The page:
|COMMENT by Bob Weaver|
"What are people gonna do?" a frequently asked question in Calhoun, with most of the county's citizens facing the winter months with skyrocketing energy and food prices.
It could be a dangerous winter for many low-income and the former middle-income families, now called the "working poor."
The national presidential candidates barely address the fact that much of America is going into survival mode, and the media's talking heads rant on about things American's "like to watch" on cable news shows.
Hardest hit will be West Virginia's thirteen poverty-stricken counties, Barbour,
Calhoun and McDowell County are on the 100 poorest counties list in America, with the per capita income in Calhoun listed at $11,491 and median family income listed at $21,578.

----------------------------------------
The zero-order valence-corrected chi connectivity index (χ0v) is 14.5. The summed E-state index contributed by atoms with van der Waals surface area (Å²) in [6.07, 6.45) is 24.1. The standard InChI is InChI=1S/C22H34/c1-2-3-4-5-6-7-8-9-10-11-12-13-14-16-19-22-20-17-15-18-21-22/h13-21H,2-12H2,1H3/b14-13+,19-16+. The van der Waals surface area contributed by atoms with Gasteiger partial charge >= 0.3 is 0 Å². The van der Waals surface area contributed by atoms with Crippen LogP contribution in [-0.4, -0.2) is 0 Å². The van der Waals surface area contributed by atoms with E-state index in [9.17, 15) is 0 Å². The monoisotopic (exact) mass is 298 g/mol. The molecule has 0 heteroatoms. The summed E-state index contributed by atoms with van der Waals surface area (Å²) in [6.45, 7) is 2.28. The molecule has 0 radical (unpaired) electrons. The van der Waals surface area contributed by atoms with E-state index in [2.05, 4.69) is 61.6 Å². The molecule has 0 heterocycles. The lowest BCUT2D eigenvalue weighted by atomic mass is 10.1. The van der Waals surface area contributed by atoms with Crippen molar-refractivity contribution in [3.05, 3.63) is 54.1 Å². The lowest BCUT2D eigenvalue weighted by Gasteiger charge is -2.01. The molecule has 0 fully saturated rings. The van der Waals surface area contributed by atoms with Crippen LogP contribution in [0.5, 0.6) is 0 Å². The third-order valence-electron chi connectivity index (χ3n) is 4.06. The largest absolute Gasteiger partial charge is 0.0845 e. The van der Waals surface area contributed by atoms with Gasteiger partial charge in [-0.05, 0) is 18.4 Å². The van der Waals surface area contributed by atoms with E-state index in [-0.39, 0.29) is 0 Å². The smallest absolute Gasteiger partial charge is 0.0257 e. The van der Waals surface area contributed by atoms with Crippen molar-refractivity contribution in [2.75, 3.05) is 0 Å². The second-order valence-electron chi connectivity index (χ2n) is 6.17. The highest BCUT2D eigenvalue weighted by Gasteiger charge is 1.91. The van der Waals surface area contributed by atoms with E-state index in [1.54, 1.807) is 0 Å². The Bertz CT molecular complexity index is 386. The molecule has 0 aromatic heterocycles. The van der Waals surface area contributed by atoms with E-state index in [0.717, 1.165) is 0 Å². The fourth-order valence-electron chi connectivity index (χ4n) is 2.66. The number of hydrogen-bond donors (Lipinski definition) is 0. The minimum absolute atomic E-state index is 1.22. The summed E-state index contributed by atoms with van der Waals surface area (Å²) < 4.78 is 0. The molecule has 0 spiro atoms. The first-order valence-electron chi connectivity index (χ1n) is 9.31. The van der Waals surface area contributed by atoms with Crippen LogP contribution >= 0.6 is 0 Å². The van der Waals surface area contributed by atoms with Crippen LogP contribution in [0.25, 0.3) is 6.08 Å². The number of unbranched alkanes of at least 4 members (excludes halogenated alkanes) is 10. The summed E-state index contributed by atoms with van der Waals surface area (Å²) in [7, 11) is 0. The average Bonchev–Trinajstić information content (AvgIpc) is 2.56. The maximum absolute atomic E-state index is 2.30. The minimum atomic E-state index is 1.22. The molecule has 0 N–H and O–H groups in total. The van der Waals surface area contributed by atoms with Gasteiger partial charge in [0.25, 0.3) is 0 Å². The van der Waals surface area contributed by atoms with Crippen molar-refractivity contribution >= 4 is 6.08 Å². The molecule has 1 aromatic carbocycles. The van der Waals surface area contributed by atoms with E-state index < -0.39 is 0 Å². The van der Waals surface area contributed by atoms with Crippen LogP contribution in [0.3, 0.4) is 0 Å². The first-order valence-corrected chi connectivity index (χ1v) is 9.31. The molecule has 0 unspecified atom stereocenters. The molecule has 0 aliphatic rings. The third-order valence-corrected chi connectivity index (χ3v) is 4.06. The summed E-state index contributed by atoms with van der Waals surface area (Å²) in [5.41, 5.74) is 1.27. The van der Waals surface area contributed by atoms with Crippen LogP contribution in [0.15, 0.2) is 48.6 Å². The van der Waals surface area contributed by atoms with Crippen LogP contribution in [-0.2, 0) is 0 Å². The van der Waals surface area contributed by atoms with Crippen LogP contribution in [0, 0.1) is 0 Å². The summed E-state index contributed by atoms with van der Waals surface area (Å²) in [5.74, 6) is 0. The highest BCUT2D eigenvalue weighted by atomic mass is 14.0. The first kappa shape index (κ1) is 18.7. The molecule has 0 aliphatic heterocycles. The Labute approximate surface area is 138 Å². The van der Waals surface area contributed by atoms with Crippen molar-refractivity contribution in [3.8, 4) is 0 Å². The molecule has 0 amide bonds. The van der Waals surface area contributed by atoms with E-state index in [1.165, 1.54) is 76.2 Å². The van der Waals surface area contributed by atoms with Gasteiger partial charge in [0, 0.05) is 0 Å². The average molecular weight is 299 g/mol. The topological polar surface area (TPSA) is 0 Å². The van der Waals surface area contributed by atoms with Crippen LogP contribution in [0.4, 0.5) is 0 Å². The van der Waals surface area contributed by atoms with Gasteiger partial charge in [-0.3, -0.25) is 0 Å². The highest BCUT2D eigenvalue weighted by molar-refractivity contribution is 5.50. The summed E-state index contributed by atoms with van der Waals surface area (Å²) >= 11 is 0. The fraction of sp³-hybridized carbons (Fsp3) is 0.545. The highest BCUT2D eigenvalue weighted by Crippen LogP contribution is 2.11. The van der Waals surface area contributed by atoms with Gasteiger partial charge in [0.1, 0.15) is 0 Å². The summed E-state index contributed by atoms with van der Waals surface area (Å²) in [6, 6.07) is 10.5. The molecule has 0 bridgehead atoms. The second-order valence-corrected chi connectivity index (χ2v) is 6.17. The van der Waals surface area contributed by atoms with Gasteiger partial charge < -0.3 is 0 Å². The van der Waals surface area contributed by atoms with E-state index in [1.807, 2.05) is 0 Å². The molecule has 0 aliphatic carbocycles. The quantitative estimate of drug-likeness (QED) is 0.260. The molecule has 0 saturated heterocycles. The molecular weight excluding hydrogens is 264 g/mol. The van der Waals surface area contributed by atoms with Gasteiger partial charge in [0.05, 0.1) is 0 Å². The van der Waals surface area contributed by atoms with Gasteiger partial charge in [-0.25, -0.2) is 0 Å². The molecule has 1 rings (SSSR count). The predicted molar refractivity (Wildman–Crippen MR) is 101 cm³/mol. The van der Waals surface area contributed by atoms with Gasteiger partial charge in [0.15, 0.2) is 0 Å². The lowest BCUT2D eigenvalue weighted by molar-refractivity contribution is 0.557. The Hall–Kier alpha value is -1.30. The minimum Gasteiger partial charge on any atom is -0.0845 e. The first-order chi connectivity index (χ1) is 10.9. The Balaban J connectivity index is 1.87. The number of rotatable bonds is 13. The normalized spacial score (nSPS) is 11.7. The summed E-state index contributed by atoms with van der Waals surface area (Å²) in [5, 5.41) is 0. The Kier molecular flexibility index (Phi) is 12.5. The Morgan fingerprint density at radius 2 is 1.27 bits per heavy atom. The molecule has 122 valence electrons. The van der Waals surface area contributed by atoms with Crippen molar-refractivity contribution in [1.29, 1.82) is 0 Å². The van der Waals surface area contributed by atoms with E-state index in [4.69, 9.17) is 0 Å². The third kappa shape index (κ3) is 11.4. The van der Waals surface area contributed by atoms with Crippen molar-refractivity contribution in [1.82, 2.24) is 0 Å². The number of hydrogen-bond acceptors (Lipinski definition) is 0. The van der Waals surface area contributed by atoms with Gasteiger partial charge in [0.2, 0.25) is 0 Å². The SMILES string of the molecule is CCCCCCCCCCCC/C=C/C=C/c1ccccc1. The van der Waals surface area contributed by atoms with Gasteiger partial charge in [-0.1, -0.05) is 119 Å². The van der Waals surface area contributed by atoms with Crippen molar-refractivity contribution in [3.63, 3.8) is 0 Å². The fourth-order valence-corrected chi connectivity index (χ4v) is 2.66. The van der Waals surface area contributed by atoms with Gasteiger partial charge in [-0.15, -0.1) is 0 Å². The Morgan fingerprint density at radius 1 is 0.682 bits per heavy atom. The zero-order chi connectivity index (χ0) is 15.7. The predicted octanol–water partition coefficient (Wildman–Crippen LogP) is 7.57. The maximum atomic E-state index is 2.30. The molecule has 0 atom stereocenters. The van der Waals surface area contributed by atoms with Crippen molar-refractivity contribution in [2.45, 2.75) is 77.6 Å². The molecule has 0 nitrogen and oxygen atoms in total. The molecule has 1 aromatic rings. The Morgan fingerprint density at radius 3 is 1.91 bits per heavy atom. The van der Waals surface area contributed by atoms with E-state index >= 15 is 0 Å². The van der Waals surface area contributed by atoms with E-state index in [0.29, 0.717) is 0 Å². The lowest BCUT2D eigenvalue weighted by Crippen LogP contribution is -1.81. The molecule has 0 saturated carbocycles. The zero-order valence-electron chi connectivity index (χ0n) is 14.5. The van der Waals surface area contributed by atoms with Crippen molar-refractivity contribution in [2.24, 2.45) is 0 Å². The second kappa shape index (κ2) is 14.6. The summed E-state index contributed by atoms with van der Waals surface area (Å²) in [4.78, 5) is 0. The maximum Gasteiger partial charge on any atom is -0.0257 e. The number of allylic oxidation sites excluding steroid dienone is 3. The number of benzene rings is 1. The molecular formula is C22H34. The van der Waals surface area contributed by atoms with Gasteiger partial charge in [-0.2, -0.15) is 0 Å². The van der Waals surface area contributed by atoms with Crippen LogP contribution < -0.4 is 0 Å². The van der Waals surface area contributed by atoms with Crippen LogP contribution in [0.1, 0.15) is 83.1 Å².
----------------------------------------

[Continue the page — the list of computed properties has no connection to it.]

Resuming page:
Despite having many of the richest natural resources in the nation, West Virginia still stands at 48th worst in the USA for income, with $16,477 per capita income and $24,379 for median family income.
Most of the state's so called middle-class jobs have been globalized.
Many fixed-income families can't afford to pay $4.79 a gallon for fuel oil or $4.35 a gallon for propane or up to 46 percent more for natural gas, as requested by some of the state's largest suppliers.
The high cost-per-gallon for gasoline is a killer for local workers who drive 100-150 miles a day to work, in addition to food prices and other necessary items ever increasing.
Those increases, downplayed by government figures, have hit 25%-50%.
State Fire Marshal Sterling Lewis says he fears more people will die this winter in fires caused by risky heating alternatives.
Hopefully those families who cling to their mountaineer spirit and mountaineer skills, will survive.